When Linkevicius says the public is indifferent despite the best efforts of the government, he mentions several different things: “… to restore historical justice, to preserve the Jewish cultural legacy, to compensate the loss of religious community property and to restore fragments of the Jewish quarter in Vilnius.” On preservation of the Jewish cultural heritage: the state funds the Vilna Gaon Jewish State Museum as part of the Ministry of Culture and presumably aids the Lithuanian Jewish Community to a certain extent financially (?). A number of plaques have appeared and disappeared over the years to commemorate different “Jewish” sites, in Vilnius especially, but also at some of the very numerous mass murder sites around Lithuania. I don’t know of many other efforts beyond some minor funding for perhaps keeping up cemeteries, or perhaps subsidizing one or two of the few remaining working synagogues, although these last two are just my speculation, and I wouldn’t be surprised to find no support by the state, or some support.

Other than that, what we’re talking about is fake efforts to establish Litvak webpages and to invite non-Lithuanian Jews to discuss things they nothing about with Lithuanian diplomatic staff in Washington, D. C.

On compensation: both sides—the Lithuanian state and the Lithuanian Jewish Community—have stated publicly that the compensation is largely symbolic—read: “to satisfy Washington something is happening”—and doesn’t come anywhere near real market value. Plus it is for communal religious property, not to compensate Lithuanian Jews in Lithuania or abroad, only organizations. The compensation plan will provide financing of Jewish heritage projects, but this is still in the future tense, as far as I know.

On “to restore fragments of the Jewish quarter in Vilnius”: The Emanuelis Zingeris project to place new construction on a vacant lot on Mesiniu street and to call it Jewish was carried out at great expense. Who benefited? There is a pleasant enough information center in one small part of the “Jewish quarter area” where theoretically one can buy books published by the Vilna Gaon Jewish Museum. When I’ve been there the lady behind the counter tried to sell me amber necklaces. When I looked at one with a vaguely Jewish theme, she tried to interest me in a tourist souvenir with the inscription KAUNAS on it, and nothing visibly Jewish. This is one small side of the Jewish Information Center, the other side is full of ceramics works or paintings and seems to be someone’s art gallery. The rest of the large construction area Zingeris set up is either empty, or houses an odd collection of shops: a specialty cigar shop, a bar called Transylvania featuring a large portrait of Vlad the Impaler and a “patriotic youth” clientele from what I’ve heard, and an art supplies shop. This is the only “restored fragment of the Jewish quarter in Vilnius” that I know about.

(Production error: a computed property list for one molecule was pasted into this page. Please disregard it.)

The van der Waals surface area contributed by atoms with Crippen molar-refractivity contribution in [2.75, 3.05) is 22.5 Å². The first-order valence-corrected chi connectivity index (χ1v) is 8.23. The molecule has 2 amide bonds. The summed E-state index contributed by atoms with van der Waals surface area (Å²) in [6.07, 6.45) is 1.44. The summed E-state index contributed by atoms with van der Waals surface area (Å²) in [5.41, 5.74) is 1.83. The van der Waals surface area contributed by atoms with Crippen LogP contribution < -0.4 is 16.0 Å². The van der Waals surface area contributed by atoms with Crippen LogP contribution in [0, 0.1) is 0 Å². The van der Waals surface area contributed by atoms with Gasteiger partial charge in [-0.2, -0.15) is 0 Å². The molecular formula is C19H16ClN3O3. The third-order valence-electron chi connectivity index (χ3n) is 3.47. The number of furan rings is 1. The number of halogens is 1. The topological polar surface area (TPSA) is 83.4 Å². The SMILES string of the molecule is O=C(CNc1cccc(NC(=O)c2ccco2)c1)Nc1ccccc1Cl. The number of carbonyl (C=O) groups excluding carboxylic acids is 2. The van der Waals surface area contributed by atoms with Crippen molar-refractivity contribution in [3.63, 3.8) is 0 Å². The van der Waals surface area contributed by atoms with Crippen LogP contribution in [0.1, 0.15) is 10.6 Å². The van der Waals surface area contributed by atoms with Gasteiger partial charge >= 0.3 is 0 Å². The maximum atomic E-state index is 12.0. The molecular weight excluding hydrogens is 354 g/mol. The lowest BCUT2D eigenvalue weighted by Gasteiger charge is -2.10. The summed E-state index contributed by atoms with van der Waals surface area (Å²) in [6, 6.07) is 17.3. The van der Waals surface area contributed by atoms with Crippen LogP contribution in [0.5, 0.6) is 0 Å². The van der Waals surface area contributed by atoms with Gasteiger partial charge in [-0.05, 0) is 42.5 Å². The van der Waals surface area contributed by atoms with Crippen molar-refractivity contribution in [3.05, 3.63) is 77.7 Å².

Contrary to what Linkevičius thinks, the government hasn’t been involved with the actual living Jewish community really at all to preserve the Litvak heritage. Instead, the Lithuanian government and others working on their behalf have built up an almost entirely non-Jewish cadre of experts, specialists and staff doing “research” on Jewish and Holocaust topics as a new kind of elite industry that brings high profile and high profit encounters with Western visitors and institutions. It is hard to find a Jewish staff member at the Vilnius Jewish Public Library, the Vilnius Yiddish Institute, the Center for the Study of East European Jews, the Jewish Culture and Information Center and other “Jewish addresses” in town.

If Linkevičius is sincere about “returning to the roots” of the Lithuanian Grand Duchy and its celebrated traditions of tolerance, he needs to come clean on this and at least admit the existence of this “Judenforschung ohne Juden,” in direct contradiction of the dictum of the nobility of the Grand Duchy: “Nothing about me, without me.”

I’m not sure kindergartners really need to exposed to the Holocaust, as Linkevičius suggests, but it would be helpful if Lithuania’s much-vaunted “Holocaust education programs” didn’t consist of primary and secondary school textbooks dripping with sympathy for the German people tricked into being Nazis, denying the role of Lithuanians in the Holocaust in Lithuania and claiming “the Germans did it all,” and presenting students with Double Genocide brainwashing in every other sentence.

Beyond that, it is time for someone high in Lithuanian society, perhaps Mr. Linkevičius himself, to follow up on his own correct observations by publicly calling for an end to honoring the LAF and other Holocaust perpetrators in museums, books, street signs and events; an end to support for the Prague Declaration and Double Genocide; a real crackdown on antisemitism and racism; dismantling of the Red-Brown Commission and a swift and sincere apology to the Holocaust survivors who continue to be defamed by the shameful efforts of prosecutors to create “symmetry” by pursuing the victims instead of the perpetrators.

That would all be a good start.